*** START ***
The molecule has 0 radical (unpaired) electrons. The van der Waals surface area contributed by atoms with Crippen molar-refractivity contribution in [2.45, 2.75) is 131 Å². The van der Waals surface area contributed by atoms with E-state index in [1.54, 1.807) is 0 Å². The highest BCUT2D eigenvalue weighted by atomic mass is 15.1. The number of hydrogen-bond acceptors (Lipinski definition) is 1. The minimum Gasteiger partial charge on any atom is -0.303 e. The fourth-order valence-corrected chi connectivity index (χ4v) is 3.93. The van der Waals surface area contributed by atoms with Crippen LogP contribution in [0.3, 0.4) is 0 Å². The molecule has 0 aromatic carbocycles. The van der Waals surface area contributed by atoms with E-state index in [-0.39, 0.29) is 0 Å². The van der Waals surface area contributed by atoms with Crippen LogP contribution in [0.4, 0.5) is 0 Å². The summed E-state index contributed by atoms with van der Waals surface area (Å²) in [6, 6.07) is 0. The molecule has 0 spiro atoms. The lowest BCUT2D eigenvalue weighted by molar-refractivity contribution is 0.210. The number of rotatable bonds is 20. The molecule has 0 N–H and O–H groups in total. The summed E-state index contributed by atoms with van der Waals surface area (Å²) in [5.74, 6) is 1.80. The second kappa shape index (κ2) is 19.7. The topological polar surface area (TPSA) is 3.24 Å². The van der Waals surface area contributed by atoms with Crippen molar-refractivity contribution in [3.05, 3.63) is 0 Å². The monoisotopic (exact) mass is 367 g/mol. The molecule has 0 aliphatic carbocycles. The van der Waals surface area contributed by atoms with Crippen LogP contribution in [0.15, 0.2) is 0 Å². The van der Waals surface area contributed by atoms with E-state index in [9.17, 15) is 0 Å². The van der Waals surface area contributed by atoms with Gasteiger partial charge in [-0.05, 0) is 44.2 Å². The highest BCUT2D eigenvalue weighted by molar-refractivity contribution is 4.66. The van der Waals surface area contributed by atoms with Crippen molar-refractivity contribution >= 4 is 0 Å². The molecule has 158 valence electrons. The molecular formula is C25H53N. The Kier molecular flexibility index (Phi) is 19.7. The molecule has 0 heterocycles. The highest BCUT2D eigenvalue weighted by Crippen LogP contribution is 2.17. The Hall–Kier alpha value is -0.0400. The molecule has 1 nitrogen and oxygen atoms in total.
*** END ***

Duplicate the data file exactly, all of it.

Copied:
The molecule has 0 radical (unpaired) electrons. The van der Waals surface area contributed by atoms with Crippen molar-refractivity contribution in [2.45, 2.75) is 131 Å². The van der Waals surface area contributed by atoms with E-state index in [1.54, 1.807) is 0 Å². The highest BCUT2D eigenvalue weighted by atomic mass is 15.1. The number of hydrogen-bond acceptors (Lipinski definition) is 1. The minimum Gasteiger partial charge on any atom is -0.303 e. The fourth-order valence-corrected chi connectivity index (χ4v) is 3.93. The van der Waals surface area contributed by atoms with Crippen LogP contribution in [0.3, 0.4) is 0 Å². The molecule has 0 aromatic carbocycles. The van der Waals surface area contributed by atoms with E-state index in [-0.39, 0.29) is 0 Å². The van der Waals surface area contributed by atoms with Crippen LogP contribution in [0.4, 0.5) is 0 Å². The summed E-state index contributed by atoms with van der Waals surface area (Å²) in [6, 6.07) is 0. The molecule has 0 spiro atoms. The lowest BCUT2D eigenvalue weighted by molar-refractivity contribution is 0.210. The number of rotatable bonds is 20. The molecule has 0 N–H and O–H groups in total. The summed E-state index contributed by atoms with van der Waals surface area (Å²) in [5.74, 6) is 1.80. The second kappa shape index (κ2) is 19.7. The topological polar surface area (TPSA) is 3.24 Å². The van der Waals surface area contributed by atoms with Crippen molar-refractivity contribution in [3.05, 3.63) is 0 Å². The monoisotopic (exact) mass is 367 g/mol. The molecule has 0 aliphatic carbocycles. The van der Waals surface area contributed by atoms with Crippen LogP contribution in [0.15, 0.2) is 0 Å². The van der Waals surface area contributed by atoms with E-state index in [9.17, 15) is 0 Å². The van der Waals surface area contributed by atoms with Gasteiger partial charge in [-0.05, 0) is 44.2 Å². The highest BCUT2D eigenvalue weighted by molar-refractivity contribution is 4.66. The van der Waals surface area contributed by atoms with Crippen molar-refractivity contribution >= 4 is 0 Å². The molecule has 158 valence electrons. The molecular formula is C25H53N. The Kier molecular flexibility index (Phi) is 19.7. The molecule has 0 heterocycles. The highest BCUT2D eigenvalue weighted by Crippen LogP contribution is 2.17. The Hall–Kier alpha value is -0.0400. The molecule has 1 nitrogen and oxygen atoms in total.